On-Orbit Satellite Refueling Flow Measurement

The Path from Concept to Operational Status

Over 7000 satellites have been placed in Earth-orbit since the beginning of the space age. 3000 are currently in orbit, of which 1000 are active, making our near space neighborhood a pretty crowded place. Now, plans are in motion to launch constellations of globe-girding communication satellites that will number in the thousands to provide worldwide internet connectivity. This is in addition to the ever-expanding constellation of LEO, geo synchronous and geo stationary satellites. Clearly, the number of satellites in orbit is on a trajectory of significant growth and we are approaching a point when the economics will demand longer life from these expensive assets just as the costs to put them in orbit continue to fall. NASA’s Restore-L mission, under the direction of the Agency’s Satellite Servicing Projects Division (SSPD) headquartered at the Goddard Space Center, is a major step towards realizing key technologies needed to provide in-space satellite servicing in order to increase on-orbit asset life.


In 2020, years of research, development and testing of different technologies by NASA will culminate in the launch of an unmanned vehicle named Restore-L that will rendezvous with the US Geophysical Service’s Landsat 7 satellite. Restore-L, once in close proximity, will execute an autonomous capture of the satellite, secure it, perform a complex refueling operation, re-secure the fueling port and then release Landsat-7 back into orbit. With this mission Restore-L will bring servicing technologies to operational status and NASA will make them available to all interested domestic entities through a technology transfer strategy so that licensees may build their own servicers. In this way, NASA is jumpstarting a commercial satellite servicing industry that will be a valued asset for the nation’s burgeoning space economy.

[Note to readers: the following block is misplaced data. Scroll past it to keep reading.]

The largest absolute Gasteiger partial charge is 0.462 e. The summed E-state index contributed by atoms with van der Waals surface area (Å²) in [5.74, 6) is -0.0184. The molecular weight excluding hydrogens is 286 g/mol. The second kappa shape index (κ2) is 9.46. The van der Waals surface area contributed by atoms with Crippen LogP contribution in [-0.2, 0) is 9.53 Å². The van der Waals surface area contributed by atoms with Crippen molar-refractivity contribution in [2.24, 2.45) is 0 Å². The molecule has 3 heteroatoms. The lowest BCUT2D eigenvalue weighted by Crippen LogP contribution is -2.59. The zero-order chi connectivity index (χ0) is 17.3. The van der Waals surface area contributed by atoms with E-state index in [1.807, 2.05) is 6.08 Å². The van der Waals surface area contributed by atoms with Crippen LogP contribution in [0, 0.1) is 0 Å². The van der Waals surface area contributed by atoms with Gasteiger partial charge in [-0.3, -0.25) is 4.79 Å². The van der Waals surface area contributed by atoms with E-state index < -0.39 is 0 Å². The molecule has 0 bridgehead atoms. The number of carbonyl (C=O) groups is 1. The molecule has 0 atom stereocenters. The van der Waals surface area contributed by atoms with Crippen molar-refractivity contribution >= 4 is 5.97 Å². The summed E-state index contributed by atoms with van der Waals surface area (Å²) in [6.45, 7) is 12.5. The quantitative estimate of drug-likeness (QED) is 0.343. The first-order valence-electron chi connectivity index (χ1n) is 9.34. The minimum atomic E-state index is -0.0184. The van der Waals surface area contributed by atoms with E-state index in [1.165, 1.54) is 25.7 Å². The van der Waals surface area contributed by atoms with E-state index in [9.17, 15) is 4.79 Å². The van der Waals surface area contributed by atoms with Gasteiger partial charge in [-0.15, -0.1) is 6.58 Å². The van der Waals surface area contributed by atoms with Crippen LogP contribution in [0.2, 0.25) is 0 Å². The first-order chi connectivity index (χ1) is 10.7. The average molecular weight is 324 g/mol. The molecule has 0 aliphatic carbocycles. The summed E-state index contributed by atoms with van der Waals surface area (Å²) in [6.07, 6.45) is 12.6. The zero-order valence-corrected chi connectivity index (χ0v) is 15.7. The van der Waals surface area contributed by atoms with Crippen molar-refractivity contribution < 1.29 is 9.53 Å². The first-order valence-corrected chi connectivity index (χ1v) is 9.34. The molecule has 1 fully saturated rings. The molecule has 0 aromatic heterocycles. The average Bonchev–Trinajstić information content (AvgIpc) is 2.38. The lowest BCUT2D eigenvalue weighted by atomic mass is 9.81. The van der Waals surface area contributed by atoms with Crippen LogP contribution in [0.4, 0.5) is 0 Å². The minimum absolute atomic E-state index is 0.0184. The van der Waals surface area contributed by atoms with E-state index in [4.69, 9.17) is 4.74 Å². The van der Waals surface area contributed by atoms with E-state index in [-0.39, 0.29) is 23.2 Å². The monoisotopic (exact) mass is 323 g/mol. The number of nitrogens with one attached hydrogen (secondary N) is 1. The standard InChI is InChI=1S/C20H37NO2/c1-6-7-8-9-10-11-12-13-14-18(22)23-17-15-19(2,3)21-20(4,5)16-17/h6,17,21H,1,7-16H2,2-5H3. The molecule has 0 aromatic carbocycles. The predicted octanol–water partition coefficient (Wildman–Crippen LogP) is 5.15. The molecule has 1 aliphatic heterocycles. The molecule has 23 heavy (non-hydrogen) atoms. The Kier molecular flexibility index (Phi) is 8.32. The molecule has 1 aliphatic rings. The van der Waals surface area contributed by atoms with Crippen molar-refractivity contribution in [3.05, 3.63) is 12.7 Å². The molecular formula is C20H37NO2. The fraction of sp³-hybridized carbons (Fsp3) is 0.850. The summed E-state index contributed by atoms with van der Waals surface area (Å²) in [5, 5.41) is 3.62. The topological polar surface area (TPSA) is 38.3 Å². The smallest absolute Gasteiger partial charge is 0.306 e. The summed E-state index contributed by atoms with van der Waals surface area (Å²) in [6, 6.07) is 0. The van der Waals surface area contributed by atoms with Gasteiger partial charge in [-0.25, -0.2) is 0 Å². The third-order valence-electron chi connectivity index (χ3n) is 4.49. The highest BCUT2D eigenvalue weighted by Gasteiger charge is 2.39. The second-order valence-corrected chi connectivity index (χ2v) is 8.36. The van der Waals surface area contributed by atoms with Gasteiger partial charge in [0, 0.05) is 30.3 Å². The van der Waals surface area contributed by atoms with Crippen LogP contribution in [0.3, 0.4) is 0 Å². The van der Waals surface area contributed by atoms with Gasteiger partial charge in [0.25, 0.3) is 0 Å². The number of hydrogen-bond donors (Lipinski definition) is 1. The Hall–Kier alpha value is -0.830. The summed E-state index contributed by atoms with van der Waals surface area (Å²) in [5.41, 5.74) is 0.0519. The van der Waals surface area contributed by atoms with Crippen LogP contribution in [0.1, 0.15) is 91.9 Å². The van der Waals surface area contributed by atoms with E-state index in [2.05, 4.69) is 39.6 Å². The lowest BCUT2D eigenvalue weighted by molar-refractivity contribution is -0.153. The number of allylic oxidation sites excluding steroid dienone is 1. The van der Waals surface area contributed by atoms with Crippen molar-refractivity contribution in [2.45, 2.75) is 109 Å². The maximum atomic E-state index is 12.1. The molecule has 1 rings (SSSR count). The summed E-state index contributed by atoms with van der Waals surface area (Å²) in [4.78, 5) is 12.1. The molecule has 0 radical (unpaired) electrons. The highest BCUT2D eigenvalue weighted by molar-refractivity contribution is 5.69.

The Restore-L vehicle contains five distinct technology packages developed for this task including:

  1. a relative navigation system,
  2. servicing avionics and software,
  3. a purpose-built robotic system,
  4. a tool drive system and special tools and
  5. the fluid transfer system that contains and will deliver the hydrazine replenishment fuel.

The myriad individual tasks that must be precisely performed by the vehicle, including several autonomous ones, are made even more complex by the fact Landsat 7, like every other satellite now in orbit, was never designed to be refueled after launch.

Cutaway rendering of the Restore-L hydrazine refueling flowmeter. (Courtesy of Hoffer Flow Controls, Inc.)

Liquid Turbine Flowmeter

One critical tool on Restore-L to execute and document the mission’s performance will be a small custom-designed liquid turbine flowmeter supplied by Hoffer Flow Controls, Inc. For 30+ years Hoffer has supplied NASA with dozens of high-precision turbine flowmeters used in applications ranging from cryogenic fluid flows, fuel flows for full scale rocket engine and engine component testing, and for high-altitude testing payloads launched on sounding rockets. Despite this legacy, the Restore-L mission represents the first time Hoffer will be supplying on-orbit flight-qualified flowmeters to NASA.